[a night in Portree]
By the time the bus arrived in Armadale, the sky had finally cleared and Scotland had transformed into a magical land of rainbows. The tea and scones at MacDonald Clan Museum had me feeling restored (is this what it feels like to be British?) and I was able to smile and snap photos as the island began to darken.
Public transportation on the isle is cheap and easy, and the ride from Armadale to Portree is an hour’s trip along the coast and then into the countryside. Even without a car, it is easy to sight see along the isle using the bus systems.
By the time we arrived in Portree, it was full dark. We didn’t know where we were going when we embarked on the ride, but as the bus pulled into the town proper, Zach spotted a sign for the Portree Independent Hostel*.
This place hadn’t shown up on the internet searches we had frantically tried using the ferry terminal’s WiFi. Everywhere had seemed booked and we were thinking of trying to walk out of town a bit to find a place to camp discreetly, but the hostel was so close to the bus stop, it seemed worth a shot.
The host of the hostel was a very friendly and animated Scotsman. He informed us that we hadn’t found him via the usual sources (hostelworld, airbnb, etc.) because he wasn’t willing to pay those sites for advertisement when his hostel should sell itself. He claimed that, despite his unwillingness to embrace the internet, he had been full for the past three months.
Luckily for us, however, there were still a few bunks open on that particular night. We were quickly convinced to stay and once we unburdened ourselves, we began chatting with our host, Dave.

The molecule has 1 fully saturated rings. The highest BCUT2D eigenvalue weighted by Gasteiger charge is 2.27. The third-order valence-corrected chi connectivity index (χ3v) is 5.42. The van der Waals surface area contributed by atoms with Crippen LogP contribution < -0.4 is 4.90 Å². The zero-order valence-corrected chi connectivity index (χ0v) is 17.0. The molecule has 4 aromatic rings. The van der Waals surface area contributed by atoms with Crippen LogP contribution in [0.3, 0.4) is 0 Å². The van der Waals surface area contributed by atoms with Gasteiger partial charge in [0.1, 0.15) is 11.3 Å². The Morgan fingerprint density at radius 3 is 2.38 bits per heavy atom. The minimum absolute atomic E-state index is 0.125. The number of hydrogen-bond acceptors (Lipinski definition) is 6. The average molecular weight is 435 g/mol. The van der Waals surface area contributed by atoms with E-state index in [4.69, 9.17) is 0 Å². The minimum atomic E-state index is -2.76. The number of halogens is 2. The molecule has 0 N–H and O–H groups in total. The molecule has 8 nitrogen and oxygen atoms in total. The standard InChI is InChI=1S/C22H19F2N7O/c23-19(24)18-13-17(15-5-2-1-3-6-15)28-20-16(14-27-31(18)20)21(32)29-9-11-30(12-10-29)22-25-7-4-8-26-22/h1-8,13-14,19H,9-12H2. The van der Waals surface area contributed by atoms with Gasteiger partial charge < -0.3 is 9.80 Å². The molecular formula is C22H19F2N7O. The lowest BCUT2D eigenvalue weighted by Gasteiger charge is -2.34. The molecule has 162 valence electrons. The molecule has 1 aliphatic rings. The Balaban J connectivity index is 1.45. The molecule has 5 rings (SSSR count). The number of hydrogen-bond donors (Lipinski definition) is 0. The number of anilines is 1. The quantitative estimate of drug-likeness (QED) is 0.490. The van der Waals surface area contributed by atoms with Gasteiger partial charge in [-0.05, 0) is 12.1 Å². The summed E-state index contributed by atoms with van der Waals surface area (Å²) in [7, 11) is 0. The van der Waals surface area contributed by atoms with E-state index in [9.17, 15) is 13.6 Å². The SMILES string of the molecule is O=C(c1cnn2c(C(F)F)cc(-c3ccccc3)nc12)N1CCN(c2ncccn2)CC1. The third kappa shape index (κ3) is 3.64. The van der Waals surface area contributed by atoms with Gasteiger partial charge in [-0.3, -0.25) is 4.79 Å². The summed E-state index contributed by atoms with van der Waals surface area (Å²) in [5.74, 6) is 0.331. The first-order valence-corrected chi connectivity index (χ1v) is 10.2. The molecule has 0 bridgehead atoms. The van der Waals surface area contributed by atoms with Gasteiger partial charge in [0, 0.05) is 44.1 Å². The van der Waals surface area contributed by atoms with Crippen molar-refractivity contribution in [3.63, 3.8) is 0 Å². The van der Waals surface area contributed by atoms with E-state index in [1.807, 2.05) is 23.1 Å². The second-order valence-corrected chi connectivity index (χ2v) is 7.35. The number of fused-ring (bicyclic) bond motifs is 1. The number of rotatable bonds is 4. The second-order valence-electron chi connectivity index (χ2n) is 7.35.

I’ve been told that Scots have a tendency to exaggerate (that might be why we were still able to get bunks despite his consistently full house). But as we chatted with him, it seemed as if our host had hiked all of Scotland. He even claimed to have hiked the West Highland Way in 4 days.
He showed us the facilities and it was at this point that I began to think that Scotland must have some of the best hostels in the world. It was colorful and clean (like most places we had stayed so far), and the kitchen was enormous with an oven, four stove tops, two microwaves, pots and pan galore, and any utensil you could possibly need. Dave told us there was a co-op around the corner just a five minute walk away.
Portree is a beautiful town, even at night. The bright pinks, greens and blues of the hostel walls seemed to bleed into the immaculate streets. After so much time passing through tiny villages, it was astounding to see a full range and variety of restaurants, shops, and services. The eastern side of town is dominated by harbours on Loch Portree and the limited lights allow for the town to retain a stunning view of the stars over the water.
The co-op was pretty amazing too. We went a little crazy in our exhausted and hungered state. We walked away with three extra days worth of food, a bottle of wine, and all for under 18 pounds.
Back at the hostel, we struggled through our pizzas (only 1.06 pounds! Why wouldn’t you buy three?) and wine before shuffling off to our gender-specific dorms.
The next light at 6:30 AM would begin our full day of exploring the rest of Skye.
*I highly recommend the Portree Independent Hostel to anyone traveling in Skye. The guy who runs it is very fun and laid back and knows loads about Scotland and Skye. The kitchen is fabulous, the place is clean, the bunks aren’t the best, but it’s a good value at 20 pounds per night. And you can’t beat the location. Right next to the bus stop, right by the amazingly inexpensive co-op, the pubs are right there, and a short walk to see the Loch. It’s beautiful.